By Eve // @evejulia9
The grueling month of July finally came to an end for the Montréal Impact, and unfortunately, it had ended on an extremely negative note with:
– Elimination at the semi-final stage of the Canadian Championship.
– French striker Jimmy Briand pulling out of his agreement to join the team at the last minute.
– A 2-1 home loss to Atlanta United.
The team then began the month of August with a should-have-won match against DC United, which ended in a 1-1 draw. However, there is no time to wallow in these disappointments, as the final ten-game stretch begins with Montréal still in playoff contention.
Although the team is finally back to a regular weekly game schedule, they were on the road once again to face their final remaining Western Conference opponent, Real Salt Lake. After a lackluster performance against Wayne Rooney and company, fans were skeptical that the Impact would leave Utah with any kind of result, especially when taking into account the formidable 9-2-1 home record RSL boasted leading up to the match.
Many accredit RSL’s record, at least in part, to the fact that Rio Tinto Stadium is located at high elevation relative to most other stadia. But the Impact would have to breathe deeply and bear with the circumstances, as most of their Eastern Conference opponents hold games in hand.
When teams rarely face each other, as is the case in cross-conference matches, it is difficult to envision how a match will play out. Throw in poor air quality due to nearby forest fires, a blistering hot evening, and the altitude, and there is no denying that the Impact were up against it. However, they began the match on a positive note, creating several attacking chances that were squandered by Matteo Mancosu and Ignacio Piatti. The case of Mancosu is of particular interest, as it becomes clearer with each passing week that his time is up and he has no confidence left in front of goal, but Rémi Garde simply had no other fit striker to play in his preferred 4-3-3 lineup.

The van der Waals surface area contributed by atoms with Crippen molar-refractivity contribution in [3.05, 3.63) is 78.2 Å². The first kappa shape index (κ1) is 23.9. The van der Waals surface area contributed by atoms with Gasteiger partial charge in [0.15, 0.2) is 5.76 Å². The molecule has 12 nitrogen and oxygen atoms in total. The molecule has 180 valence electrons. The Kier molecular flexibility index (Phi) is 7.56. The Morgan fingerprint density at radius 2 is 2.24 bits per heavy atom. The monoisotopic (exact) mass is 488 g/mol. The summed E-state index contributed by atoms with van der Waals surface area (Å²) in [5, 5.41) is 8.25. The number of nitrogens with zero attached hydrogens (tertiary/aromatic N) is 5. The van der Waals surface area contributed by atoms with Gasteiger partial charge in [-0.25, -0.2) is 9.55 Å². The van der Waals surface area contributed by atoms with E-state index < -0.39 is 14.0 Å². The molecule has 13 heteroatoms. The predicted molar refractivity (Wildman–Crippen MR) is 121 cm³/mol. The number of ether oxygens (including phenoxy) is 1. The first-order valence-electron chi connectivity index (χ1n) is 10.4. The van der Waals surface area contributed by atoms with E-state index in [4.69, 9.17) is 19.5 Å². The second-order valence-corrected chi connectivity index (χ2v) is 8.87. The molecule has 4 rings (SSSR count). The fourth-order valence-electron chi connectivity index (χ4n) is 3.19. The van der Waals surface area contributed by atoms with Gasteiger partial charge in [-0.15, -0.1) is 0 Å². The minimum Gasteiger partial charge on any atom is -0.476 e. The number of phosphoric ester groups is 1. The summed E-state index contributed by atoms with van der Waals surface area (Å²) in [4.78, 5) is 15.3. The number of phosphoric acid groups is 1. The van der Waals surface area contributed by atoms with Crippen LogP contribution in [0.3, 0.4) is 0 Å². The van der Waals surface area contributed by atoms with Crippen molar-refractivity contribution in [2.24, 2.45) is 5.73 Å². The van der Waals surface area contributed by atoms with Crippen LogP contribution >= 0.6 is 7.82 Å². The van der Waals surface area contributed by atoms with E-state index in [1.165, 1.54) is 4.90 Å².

The Impact were made to pay for their lack of decisiveness in front of Nick Rimando’s goal as Ken Krolicki’s clumsy footwork following an RSL counter led to Joao Plata slotting a penalty past Evan Bush. Momentum tipped toward the home team following the penalty, and Impact fans felt they were in for a long night.
Yet Garde must have pulled out a spectacular half-time talk, as the Impact returned to the pitch as a more cohesive unit in the second half. Following a corner, which surely was something taken from the training ground, fullback Jukka Raitala channeled his inner Benjamin Pavard to rocket an outside-the-box shot past Rimando, marking his first goal in Bleu-Blanc-Noir.
— Major League Soccer (@MLS) August 12, 2018
Following the goal, two new signings made their Impact débuts. Quincy Amarikwa and Micheal Azira were two pickups in a flurry of last-minute deals made by the Impact on Deadline Day. Amarikwa brought Mancosu’s painful night to an end, and showed a positive spark, with a hunger and a confidence that has long been absent from Mancosu’s game. Azira relieved Krolicki and showed a deftness in his passing, and a calmness that can only come through many years of MLS experience.
Neither goalkeeper was given much reprieve in the second half, as both Rimando and Bush made several excellent saves to keep the scoreline even until the final whistle. Although the teams below them are breathing down the Impact’s neck, it never hurts to take a point on the road in hostile territory. As the Impact will face exclusively Eastern Conference teams for the remainder of the season, those games are virtually all “must-win” matches.
Next up: Chicago Fire are in town, in terrible form. However, the last time they came to Montréal in such poor form, in 2016, the Impact were humiliated with a 3-0 home loss. So while this game is indeed a must-win, it certainly shouldn’t be taken lightly.
Featured image: @impactmontreal
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